With respect to other medical diseases, Twine et al.16) identified IHD as a potential predictor of AVF failure. In the present study, IHD was found to be associated with poor AVF survival only by univariate analysis. The differences between the present study and the study of Twine et al.16) might be because of the differences in IHD severity. In the study of Twine et al.,16) the median age of patients was 69 years, which was greater than the median patient age of 60 years observed in the present study. Older patients are more likely than younger patients to experience a longer duration of IHD symptoms. Given that atherosclerosis is a systemic disease that develops not only in coronary arteries but also in other vessel beds, including AVF blood vessels,27) patients with a longer duration of IHD would be more prone to AVF stenosis than patients with shorter disease duration. In addition to IHD, two studies found that a relationship exists between malignant neoplasm and the risk of AVF loss.7,8) On the contrary, this study did not observe such a finding. The possible cause for the conflicting results was the dissimilarities of the types and stages of cancer in the present study and the two other studies. Further research with more strict inclusion criteria for cancer patterns is needed to ascertain such an association.

Prior CVC placement is another issue of concern because the rates of CVC use remains high in many countries. This study found that a history of CVC placement was a poor prognostic predictor of AVF survival. This finding was consistent with the results of previous studies that showed frequent AVF failure in patients with prior CVC placement or prolonged use of CVCs.8,9,11) The explanation for such a finding is that CVC placement can elicit systemic inflammation,28) which has been suggested to be involved in the pathogenesis of intimal hyperplasia formation and subsequent AVF stenosis.29)

The three prognostic predictors of AVF survival observed in the present study were old age, DM, and prior CVC placement. In clinical practice, the use of only one clinical parameter (i.e., old age or DM or prior CVC use) to assess AVF survival might be irrational because the prognostic performance of each parameter would be suboptimal. Furthermore, no study has developed a prognostic rule to predict five-year AVF survival. The author then incorporated these three significant parameters into a prognostic model to assess the five-year survival of AVFs. This prognostic model is simple, practical to use, and can assist the surgeon in deciding the right choice of vascular access device for each patient. For example, a patient aged 55 years old who has no history of DM or prior CVC placement would have a prognostic score of 0 with an expected 5-year AVF survival rate of 60%. In this case, an AVF should be the suitable vascular access for this patient. On the contrary, a patient aged 85 years old who has a history of DM and prolonged use of CVC would have a prognostic score of 5 with an expected 5-year AVF survival rate of only 2.9%. This patient is at risk for further interventions, which could increase risks of morbidity and mortality. Therefore, an AVG might be more appropriate than an AVF in this scenario.

Despite its feasibility for clinical application, the prognostic model developed herein was incorporated from retrospective data. Hence, some information, including vessel diameter, which might affect AVF patency, was unavailable. Nevertheless, in the author’s institution, surgeons usually selected patients whose venous and arterial diameters were greater than 2 mm and who were good candidates for the operation. Furthermore, the patients included in this study were only those who had been followed up at the author’s institution for at least five years or until AVF failure. It is unknown whether patients who had follow-up visits elsewhere would have the same results. Lastly, this study was a monocentric study. Therefore, the prognostic model needs to be externally validated in other settings to confirm its generalizability.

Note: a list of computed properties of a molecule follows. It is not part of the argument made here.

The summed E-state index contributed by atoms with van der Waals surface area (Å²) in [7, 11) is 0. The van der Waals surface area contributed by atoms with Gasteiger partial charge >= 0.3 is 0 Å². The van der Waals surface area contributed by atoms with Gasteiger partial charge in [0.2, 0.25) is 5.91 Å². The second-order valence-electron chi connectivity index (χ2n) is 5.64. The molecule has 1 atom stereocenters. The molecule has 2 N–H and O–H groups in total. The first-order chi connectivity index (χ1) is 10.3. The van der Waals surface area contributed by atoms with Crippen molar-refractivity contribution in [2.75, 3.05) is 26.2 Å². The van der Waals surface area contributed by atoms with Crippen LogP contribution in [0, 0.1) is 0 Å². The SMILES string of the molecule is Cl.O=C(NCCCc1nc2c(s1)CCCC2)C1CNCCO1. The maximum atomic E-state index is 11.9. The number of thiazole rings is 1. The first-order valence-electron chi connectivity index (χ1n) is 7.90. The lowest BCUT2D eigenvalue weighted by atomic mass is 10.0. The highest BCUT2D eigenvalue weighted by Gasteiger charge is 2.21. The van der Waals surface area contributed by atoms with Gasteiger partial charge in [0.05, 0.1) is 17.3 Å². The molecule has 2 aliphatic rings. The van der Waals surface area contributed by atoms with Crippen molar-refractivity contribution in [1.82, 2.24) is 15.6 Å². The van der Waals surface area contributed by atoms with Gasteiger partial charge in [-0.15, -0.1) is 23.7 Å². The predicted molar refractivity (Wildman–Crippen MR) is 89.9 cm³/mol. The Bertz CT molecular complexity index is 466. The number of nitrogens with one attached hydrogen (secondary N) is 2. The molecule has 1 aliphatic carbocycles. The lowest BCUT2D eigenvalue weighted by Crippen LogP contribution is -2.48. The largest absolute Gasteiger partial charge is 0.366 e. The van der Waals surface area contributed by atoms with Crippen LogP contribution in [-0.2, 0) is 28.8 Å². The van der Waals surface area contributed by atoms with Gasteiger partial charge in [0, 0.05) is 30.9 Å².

This study has several strengths. First, this is the first study that developed a prognostic rule to assess the five-year survival of radiocephalic or brachiocephalic AVFs, which are commonly performed in current vascular surgery practice. Second, the prognostic model included only basic data that could be obtained from history taking. Therefore, it yielded advantages over models that included ultrasound or intraoperative parameters in terms of being free of charge and being available to predict AVF survival before the operation occurs. Third, this prognostic model was derived from data of Thai people; therefore, this model might be better suited for Asian population than prognostic tools that include the data of other racial groups. Nevertheless, the author could not make any definite conclusion regarding the clinical application of this prognostic model because data from this study were limited to a hom*ogeneous population from a single hospital.


The five-year survival rate of AVFs among Thai ESRD patients was modest at 34.5%. A prognostic model including old age, DM, and prior CVC placement could help clinicians assess the five-year AVF survival in each patient and suggest the appropriate type of vascular access. However, given that this study was conducted in a single center, further studies are warranted to corroborate the findings in other institutions in the country or in other Asian groups.


The author thanks Drs Chadakarn Phaloprakarn and Siriwan Tangjitgamol for their scientific advice and manuscript preparation. This study received research grant from Faculty of Medicine Vajira Hospital, Navamindradhiraj University.

Disclosure Statement

The author has no conflict of interest.


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Introduction: My name is Melvina Ondricka, I am a helpful, fancy, friendly, innocent, outstanding, courageous, thoughtful person who loves writing and wants to share my knowledge and understanding with you.